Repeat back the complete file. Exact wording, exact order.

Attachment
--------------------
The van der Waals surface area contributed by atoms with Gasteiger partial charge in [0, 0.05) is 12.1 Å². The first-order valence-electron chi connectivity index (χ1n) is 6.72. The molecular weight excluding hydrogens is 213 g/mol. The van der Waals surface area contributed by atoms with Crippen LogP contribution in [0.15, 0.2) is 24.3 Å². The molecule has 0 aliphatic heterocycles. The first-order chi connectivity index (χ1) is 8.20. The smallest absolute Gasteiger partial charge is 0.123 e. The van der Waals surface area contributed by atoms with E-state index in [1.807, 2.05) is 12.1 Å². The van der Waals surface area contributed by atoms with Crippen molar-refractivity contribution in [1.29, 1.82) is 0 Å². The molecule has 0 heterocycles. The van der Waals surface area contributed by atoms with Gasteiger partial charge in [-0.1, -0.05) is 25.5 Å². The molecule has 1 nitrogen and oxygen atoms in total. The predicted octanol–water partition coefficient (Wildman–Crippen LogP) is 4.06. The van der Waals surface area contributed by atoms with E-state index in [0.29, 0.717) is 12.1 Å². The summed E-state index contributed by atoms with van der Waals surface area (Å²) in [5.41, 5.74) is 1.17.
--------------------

The van der Waals surface area contributed by atoms with Gasteiger partial charge in [0, 0.05) is 12.1 Å². The first-order valence-electron chi connectivity index (χ1n) is 6.72. The molecular weight excluding hydrogens is 213 g/mol. The van der Waals surface area contributed by atoms with Crippen LogP contribution in [0.15, 0.2) is 24.3 Å². The molecule has 0 aliphatic heterocycles. The first-order chi connectivity index (χ1) is 8.20. The smallest absolute Gasteiger partial charge is 0.123 e. The van der Waals surface area contributed by atoms with E-state index in [1.807, 2.05) is 12.1 Å². The van der Waals surface area contributed by atoms with Crippen molar-refractivity contribution in [1.29, 1.82) is 0 Å². The molecule has 0 heterocycles. The van der Waals surface area contributed by atoms with Gasteiger partial charge in [-0.1, -0.05) is 25.5 Å². The molecule has 1 nitrogen and oxygen atoms in total. The predicted octanol–water partition coefficient (Wildman–Crippen LogP) is 4.06. The van der Waals surface area contributed by atoms with E-state index in [0.29, 0.717) is 12.1 Å². The summed E-state index contributed by atoms with van der Waals surface area (Å²) in [5.41, 5.74) is 1.17.